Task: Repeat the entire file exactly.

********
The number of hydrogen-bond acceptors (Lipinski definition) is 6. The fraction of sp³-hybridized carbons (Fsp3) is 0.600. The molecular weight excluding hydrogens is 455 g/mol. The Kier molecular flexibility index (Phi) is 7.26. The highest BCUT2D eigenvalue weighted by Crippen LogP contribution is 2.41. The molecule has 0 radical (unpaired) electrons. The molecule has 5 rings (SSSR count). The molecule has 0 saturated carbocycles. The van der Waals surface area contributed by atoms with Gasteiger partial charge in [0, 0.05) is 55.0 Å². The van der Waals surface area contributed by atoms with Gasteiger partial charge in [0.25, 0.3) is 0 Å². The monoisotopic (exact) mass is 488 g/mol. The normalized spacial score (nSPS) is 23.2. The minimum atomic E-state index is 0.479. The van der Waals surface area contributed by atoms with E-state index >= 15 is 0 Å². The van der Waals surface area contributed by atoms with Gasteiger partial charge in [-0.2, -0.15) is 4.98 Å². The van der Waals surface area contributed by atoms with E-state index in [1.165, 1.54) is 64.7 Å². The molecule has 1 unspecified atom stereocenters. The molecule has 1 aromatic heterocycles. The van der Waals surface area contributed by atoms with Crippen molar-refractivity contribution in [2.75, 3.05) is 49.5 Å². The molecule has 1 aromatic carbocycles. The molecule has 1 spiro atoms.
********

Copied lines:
The number of hydrogen-bond acceptors (Lipinski definition) is 6. The fraction of sp³-hybridized carbons (Fsp3) is 0.600. The molecular weight excluding hydrogens is 455 g/mol. The Kier molecular flexibility index (Phi) is 7.26. The highest BCUT2D eigenvalue weighted by Crippen LogP contribution is 2.41. The molecule has 0 radical (unpaired) electrons. The molecule has 5 rings (SSSR count). The molecule has 0 saturated carbocycles. The van der Waals surface area contributed by atoms with Gasteiger partial charge in [0, 0.05) is 55.0 Å². The van der Waals surface area contributed by atoms with Gasteiger partial charge in [0.25, 0.3) is 0 Å². The monoisotopic (exact) mass is 488 g/mol. The normalized spacial score (nSPS) is 23.2. The minimum atomic E-state index is 0.479. The van der Waals surface area contributed by atoms with E-state index >= 15 is 0 Å². The van der Waals surface area contributed by atoms with Gasteiger partial charge in [-0.2, -0.15) is 4.98 Å². The van der Waals surface area contributed by atoms with E-state index in [1.165, 1.54) is 64.7 Å². The molecule has 1 unspecified atom stereocenters. The molecule has 1 aromatic heterocycles. The van der Waals surface area contributed by atoms with Crippen molar-refractivity contribution in [2.75, 3.05) is 49.5 Å². The molecule has 1 aromatic carbocycles. The molecule has 1 spiro atoms.